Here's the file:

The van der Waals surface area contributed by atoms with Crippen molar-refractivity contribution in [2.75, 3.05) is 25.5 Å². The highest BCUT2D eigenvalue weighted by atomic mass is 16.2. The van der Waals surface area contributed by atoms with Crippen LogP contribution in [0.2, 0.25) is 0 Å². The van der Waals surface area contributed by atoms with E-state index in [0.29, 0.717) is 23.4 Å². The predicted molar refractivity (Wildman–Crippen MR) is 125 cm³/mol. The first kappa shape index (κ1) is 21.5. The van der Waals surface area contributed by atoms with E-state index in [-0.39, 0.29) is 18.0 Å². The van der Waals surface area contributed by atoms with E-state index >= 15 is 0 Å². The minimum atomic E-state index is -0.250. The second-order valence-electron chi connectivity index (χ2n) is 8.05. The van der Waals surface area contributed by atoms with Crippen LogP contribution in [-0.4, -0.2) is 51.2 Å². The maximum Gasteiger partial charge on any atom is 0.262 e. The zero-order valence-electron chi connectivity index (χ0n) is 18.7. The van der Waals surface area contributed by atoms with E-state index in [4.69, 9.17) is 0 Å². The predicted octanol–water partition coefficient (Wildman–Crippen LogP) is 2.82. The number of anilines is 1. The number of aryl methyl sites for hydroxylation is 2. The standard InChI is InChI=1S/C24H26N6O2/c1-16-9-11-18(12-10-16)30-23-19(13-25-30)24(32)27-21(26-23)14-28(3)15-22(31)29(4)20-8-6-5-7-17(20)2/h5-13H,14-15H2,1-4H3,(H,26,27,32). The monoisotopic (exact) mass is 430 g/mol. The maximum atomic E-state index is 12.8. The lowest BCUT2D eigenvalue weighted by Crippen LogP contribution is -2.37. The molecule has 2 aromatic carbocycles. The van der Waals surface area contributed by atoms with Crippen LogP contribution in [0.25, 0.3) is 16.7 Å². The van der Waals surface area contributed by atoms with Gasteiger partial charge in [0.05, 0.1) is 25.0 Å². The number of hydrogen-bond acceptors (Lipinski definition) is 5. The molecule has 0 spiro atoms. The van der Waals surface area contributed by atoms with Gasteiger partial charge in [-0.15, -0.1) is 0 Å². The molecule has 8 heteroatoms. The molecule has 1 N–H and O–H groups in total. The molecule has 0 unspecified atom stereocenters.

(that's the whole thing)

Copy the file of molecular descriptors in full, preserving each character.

The van der Waals surface area contributed by atoms with Crippen molar-refractivity contribution in [2.75, 3.05) is 25.5 Å². The highest BCUT2D eigenvalue weighted by atomic mass is 16.2. The van der Waals surface area contributed by atoms with Crippen LogP contribution in [0.2, 0.25) is 0 Å². The van der Waals surface area contributed by atoms with E-state index in [0.29, 0.717) is 23.4 Å². The predicted molar refractivity (Wildman–Crippen MR) is 125 cm³/mol. The first kappa shape index (κ1) is 21.5. The van der Waals surface area contributed by atoms with E-state index in [-0.39, 0.29) is 18.0 Å². The van der Waals surface area contributed by atoms with E-state index >= 15 is 0 Å². The minimum atomic E-state index is -0.250. The second-order valence-electron chi connectivity index (χ2n) is 8.05. The van der Waals surface area contributed by atoms with Crippen LogP contribution in [-0.4, -0.2) is 51.2 Å². The maximum Gasteiger partial charge on any atom is 0.262 e. The zero-order valence-electron chi connectivity index (χ0n) is 18.7. The van der Waals surface area contributed by atoms with E-state index in [4.69, 9.17) is 0 Å². The predicted octanol–water partition coefficient (Wildman–Crippen LogP) is 2.82. The number of anilines is 1. The number of aryl methyl sites for hydroxylation is 2. The standard InChI is InChI=1S/C24H26N6O2/c1-16-9-11-18(12-10-16)30-23-19(13-25-30)24(32)27-21(26-23)14-28(3)15-22(31)29(4)20-8-6-5-7-17(20)2/h5-13H,14-15H2,1-4H3,(H,26,27,32). The monoisotopic (exact) mass is 430 g/mol. The maximum atomic E-state index is 12.8. The lowest BCUT2D eigenvalue weighted by Crippen LogP contribution is -2.37. The molecule has 2 aromatic carbocycles. The van der Waals surface area contributed by atoms with Crippen LogP contribution in [0.25, 0.3) is 16.7 Å². The van der Waals surface area contributed by atoms with Gasteiger partial charge in [0.05, 0.1) is 25.0 Å². The number of hydrogen-bond acceptors (Lipinski definition) is 5. The molecule has 0 spiro atoms. The van der Waals surface area contributed by atoms with Gasteiger partial charge in [-0.15, -0.1) is 0 Å². The molecule has 8 heteroatoms. The molecule has 1 N–H and O–H groups in total. The molecule has 0 unspecified atom stereocenters.